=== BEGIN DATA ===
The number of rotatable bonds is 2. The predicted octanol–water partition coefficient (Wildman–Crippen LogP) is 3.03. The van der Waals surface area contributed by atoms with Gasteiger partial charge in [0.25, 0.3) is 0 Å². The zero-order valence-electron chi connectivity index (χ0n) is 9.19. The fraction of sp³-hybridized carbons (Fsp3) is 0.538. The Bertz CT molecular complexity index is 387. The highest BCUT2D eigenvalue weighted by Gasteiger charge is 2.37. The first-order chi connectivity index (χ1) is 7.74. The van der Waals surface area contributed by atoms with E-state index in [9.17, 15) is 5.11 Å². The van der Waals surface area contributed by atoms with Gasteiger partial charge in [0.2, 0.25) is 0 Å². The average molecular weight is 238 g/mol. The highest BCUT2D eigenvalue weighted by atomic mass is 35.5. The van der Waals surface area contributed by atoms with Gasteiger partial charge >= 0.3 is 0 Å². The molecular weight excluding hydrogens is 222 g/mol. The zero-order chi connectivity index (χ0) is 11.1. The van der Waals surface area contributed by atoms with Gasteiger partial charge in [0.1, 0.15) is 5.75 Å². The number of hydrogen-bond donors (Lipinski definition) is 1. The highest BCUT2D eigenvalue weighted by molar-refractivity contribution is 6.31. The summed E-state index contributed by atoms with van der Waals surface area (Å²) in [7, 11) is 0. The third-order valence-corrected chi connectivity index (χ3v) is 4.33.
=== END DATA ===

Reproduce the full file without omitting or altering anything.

The number of rotatable bonds is 2. The predicted octanol–water partition coefficient (Wildman–Crippen LogP) is 3.03. The van der Waals surface area contributed by atoms with Gasteiger partial charge in [0.25, 0.3) is 0 Å². The zero-order valence-electron chi connectivity index (χ0n) is 9.19. The fraction of sp³-hybridized carbons (Fsp3) is 0.538. The Bertz CT molecular complexity index is 387. The highest BCUT2D eigenvalue weighted by Gasteiger charge is 2.37. The first-order chi connectivity index (χ1) is 7.74. The van der Waals surface area contributed by atoms with E-state index in [9.17, 15) is 5.11 Å². The van der Waals surface area contributed by atoms with Gasteiger partial charge in [0.2, 0.25) is 0 Å². The average molecular weight is 238 g/mol. The highest BCUT2D eigenvalue weighted by atomic mass is 35.5. The van der Waals surface area contributed by atoms with Gasteiger partial charge >= 0.3 is 0 Å². The molecular weight excluding hydrogens is 222 g/mol. The zero-order chi connectivity index (χ0) is 11.1. The van der Waals surface area contributed by atoms with Gasteiger partial charge in [0.1, 0.15) is 5.75 Å². The number of hydrogen-bond donors (Lipinski definition) is 1. The highest BCUT2D eigenvalue weighted by molar-refractivity contribution is 6.31. The summed E-state index contributed by atoms with van der Waals surface area (Å²) in [7, 11) is 0. The third-order valence-corrected chi connectivity index (χ3v) is 4.33.